Many carriers are choosing to collectively or simultaneously rollout the eAWB in a given region or as a unified group at a particular point in time. In addition, airlines are adopting informational outreach programs to educate forwarders on the benefits of the eAWB.
As discussed, overcoming forwarder objections remains a significant barrier to global eAWB uptake. Some forwarders were not aware of the benefits to their own operations or viewed the eAWB only as a method to reduce carrier fees.
Many carriers are now working in conjunction with Logistics Service Providers (LSPs), technology leaders, freight forwarder associations, the International Air Transport Association (IATA) and more to further leverage mutual information, modernize business and increase efficiency of the air cargo industry.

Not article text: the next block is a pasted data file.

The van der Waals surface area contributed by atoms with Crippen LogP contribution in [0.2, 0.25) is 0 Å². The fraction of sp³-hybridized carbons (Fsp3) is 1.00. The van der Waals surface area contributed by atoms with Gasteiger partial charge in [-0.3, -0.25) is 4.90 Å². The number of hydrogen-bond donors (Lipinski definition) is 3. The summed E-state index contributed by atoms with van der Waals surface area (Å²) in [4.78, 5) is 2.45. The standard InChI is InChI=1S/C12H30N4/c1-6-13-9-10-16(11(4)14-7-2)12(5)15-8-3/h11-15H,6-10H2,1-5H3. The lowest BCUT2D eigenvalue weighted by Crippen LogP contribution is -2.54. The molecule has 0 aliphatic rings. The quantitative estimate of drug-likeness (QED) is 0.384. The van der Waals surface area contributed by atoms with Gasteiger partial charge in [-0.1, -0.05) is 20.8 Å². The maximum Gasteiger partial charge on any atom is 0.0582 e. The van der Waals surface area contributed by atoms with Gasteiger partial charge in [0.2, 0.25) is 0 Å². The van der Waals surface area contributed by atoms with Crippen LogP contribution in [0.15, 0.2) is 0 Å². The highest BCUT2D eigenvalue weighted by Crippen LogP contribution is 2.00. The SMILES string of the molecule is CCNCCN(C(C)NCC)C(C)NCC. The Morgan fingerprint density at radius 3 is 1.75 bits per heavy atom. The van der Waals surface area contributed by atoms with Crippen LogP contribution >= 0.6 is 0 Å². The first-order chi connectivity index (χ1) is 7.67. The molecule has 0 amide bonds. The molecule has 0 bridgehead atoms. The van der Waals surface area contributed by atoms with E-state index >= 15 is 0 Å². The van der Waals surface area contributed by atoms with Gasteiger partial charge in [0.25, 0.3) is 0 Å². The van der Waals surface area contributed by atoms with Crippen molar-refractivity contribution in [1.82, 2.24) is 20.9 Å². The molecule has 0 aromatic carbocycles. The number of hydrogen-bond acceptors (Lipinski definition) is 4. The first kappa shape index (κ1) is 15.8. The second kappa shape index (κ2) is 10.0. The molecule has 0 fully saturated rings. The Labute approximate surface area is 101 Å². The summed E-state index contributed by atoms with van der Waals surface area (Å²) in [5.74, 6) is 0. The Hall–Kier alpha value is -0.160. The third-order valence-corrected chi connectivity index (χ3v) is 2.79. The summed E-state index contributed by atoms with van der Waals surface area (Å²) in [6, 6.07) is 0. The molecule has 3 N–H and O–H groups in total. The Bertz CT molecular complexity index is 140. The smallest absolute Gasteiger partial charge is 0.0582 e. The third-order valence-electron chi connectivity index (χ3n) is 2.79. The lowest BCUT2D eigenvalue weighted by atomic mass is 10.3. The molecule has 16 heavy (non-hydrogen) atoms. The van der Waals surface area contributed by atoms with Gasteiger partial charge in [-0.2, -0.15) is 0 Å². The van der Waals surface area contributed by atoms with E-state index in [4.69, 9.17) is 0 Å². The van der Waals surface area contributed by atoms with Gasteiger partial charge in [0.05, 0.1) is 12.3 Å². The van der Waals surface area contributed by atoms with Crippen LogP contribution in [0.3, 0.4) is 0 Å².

One of the foremost methods for both carriers and forwarders to work collaboratively is to unify under a single systems provider for the seamless exchange and reuse of data. By joining together and working in tandem, all parties can enjoy further value without the need for multiple points of integration or duplicate data entry. In addition, all of this can be performed without an in-depth knowledge of messaging formats.
Carriers are also partnering with systems providers with long-term industry experience and that can guide them through the steps needed for a successful eAWB implementation. The technology should be able to grow with a carrier’s needs, offer extensible capabilities and free them to develop other avenues of business.
When carriers, forwarders and GHAs work together toward the common goal of modernization, all parties can realize mutual results. In order for the system to operate effectively, all parties need to move in tandem and simultaneously.